Grapevine: Straight from the heart

Tislam, which keeps disbanding and reuniting, is putting on a benefit performance for Save a Child’s Heart at Zappa Herzliya.

save a childs heart 521 (photo credit: SHEILA SHALHEVET / SACH)
save a childs heart 521
(photo credit: SHEILA SHALHEVET / SACH)
■ POPULAR ROCK band Tislam, which keeps disbanding and reuniting, is putting on a benefit performance for Save a Child’s Heart at Zappa Herzliya on October 21.
Yair Nitzani, one of the original members of the group, says that Tislam has personal reasons for supporting Save a Child’s Heart because it is aware of how important it is to cure heart ailments. Some years ago, legendary drummer Sami Avzardel collapsed with a heart attack when the group was recording at Izhar Ashdot’s studio. Fortunately, Danni Bassan, another founding member of the group, was able to get an ambulance to come quickly, as a result of which Avzardel’s life was saved.
The incident traumatized the group because Avzardel is its youngest member.
Now, when the opportunity came to do something toward repairing the hearts of even younger people, namely children, the group immediately pitched in.
In the decade and a half of its existence, Save a Child’s Heart has repaired the hearts of more than 3,000 children from more than 45 countries, some of which are hostile to Israel. But the doctors and nurses at Wolfson Medical Center are not interested in diplomacy or politics. Their main concern is healing a sick child and giving that child the opportunity to become a functioning adult.
■ NOTWITHSTANDING THE opposition of The Council for Higher Education to the idea that a non-academic should hold the office of president of a university, Amos Shapira, who until recently served as CEO of the leading cellular phone company Cellcom, has taken up his new position as president of the University of Haifa. It’s not that Shapira doesn’t have a university degree. He does, and from the University of Haifa, no less. But although his first job was as a teaching assistant in the university’s Department of Economics, he was never a full-fledged faculty member of any university.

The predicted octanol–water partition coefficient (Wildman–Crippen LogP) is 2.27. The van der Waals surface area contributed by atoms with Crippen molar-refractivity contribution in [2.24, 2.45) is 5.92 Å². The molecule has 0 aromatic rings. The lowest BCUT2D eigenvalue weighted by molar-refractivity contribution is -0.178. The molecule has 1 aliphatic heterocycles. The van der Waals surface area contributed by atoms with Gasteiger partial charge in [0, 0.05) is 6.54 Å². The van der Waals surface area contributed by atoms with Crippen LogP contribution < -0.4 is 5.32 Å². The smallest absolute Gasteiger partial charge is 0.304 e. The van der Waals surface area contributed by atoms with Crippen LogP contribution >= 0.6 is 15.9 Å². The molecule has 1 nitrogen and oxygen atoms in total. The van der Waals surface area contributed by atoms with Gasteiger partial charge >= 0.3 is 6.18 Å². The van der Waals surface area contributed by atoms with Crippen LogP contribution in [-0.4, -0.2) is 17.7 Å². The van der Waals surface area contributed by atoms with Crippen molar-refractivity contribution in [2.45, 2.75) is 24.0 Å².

Prior to working for Cellcom, he was CEO of El Al Airlines. He also served from 2008 until a few months ago as president of the Friends Association of Tel Aviv University, in which capacity he spearheaded the Employers’ Pact for Humanities and Natural Sciences – an agreement signed by 300 of Israel’s leading firms, promoting the employment of humanities and exact sciences graduates in the business sector.
Shapira has also been active in increasing awareness among individuals who hold influence on public opinion regarding Israel’s academic “brain drain” and was an executive board member of Kav Mashve, an organization that advances equal employment opportunities for minority populations in Israel.
His current position is closing a circle. “I am proud to be returning to the university where I took my first steps and which granted me the infrastructure for success – professionally and humanely,” Shapira said when moving into his office this month. Shapira succeeds Prof. Aaron Ben-Zvi, who held the office of president for eight years and under whose guidance the university made advances in many areas.
■ AT THE weekly cabinet meeting last Sunday, Prime Minister Binyamin Netanyahu declared Beersheba, the capital of the Negev, to be a national priority community. “We are investing a lot in Beersheba and in the rapid transportation routes to it to link it with the center of the country and also allow it to develop. It is developing quickly with considerable momentum,” said Netanyahu, who also commended Beersheba Mayor Rubik Danilowitz. as “an excellent partner.” He thanked Danilowitz for his cooperation and pledged that they would continue to work together in the future.
The prime minister’s remarks were endorsed by Silvan Shalom, deputy prime minister and minister for regional cooperation and the development of the Negev and the Galilee. He said that the intention was to develop the old city of Beersheba so that it would become a vibrant hi-tech and commercial area. The government intends to invest NIS 45 million in Beersheba. Shalom, who grew up in Beersheba and is a graduate of Ben-Gurion University of the Negev, has a soft spot for the city and continues to oversee its progress.
Danilowitz told reporters that he had every reason to believe that the government was sincere in its desire to develop Beersheba and noted that it had already done a great deal to improve the city’s infrastructure
■ DESPITE RISING prices and growing unemployment, fashion and food chains continue to expand, so there must be some money around that people are spending.
A case in point is the Golbary chain of fashion stores, which has invested NIS 2 million in opening new branches in Herzliya, Eilat and Tzemah and in relocating to larger premises than it had occupied in Rehovot. The company’s strategy, according to CEO Moshe Golbary, is to be accessible to potential customers all over the country instead of waiting for them to travel from their city or town in search of a Golbary store.
With the new additions, the company now has 65 branches throughout the country and has no intention of resting on its laurels. “We plan to open several more branches in the year ahead,” says Golbary. Most of the company’s stores are located in shopping malls.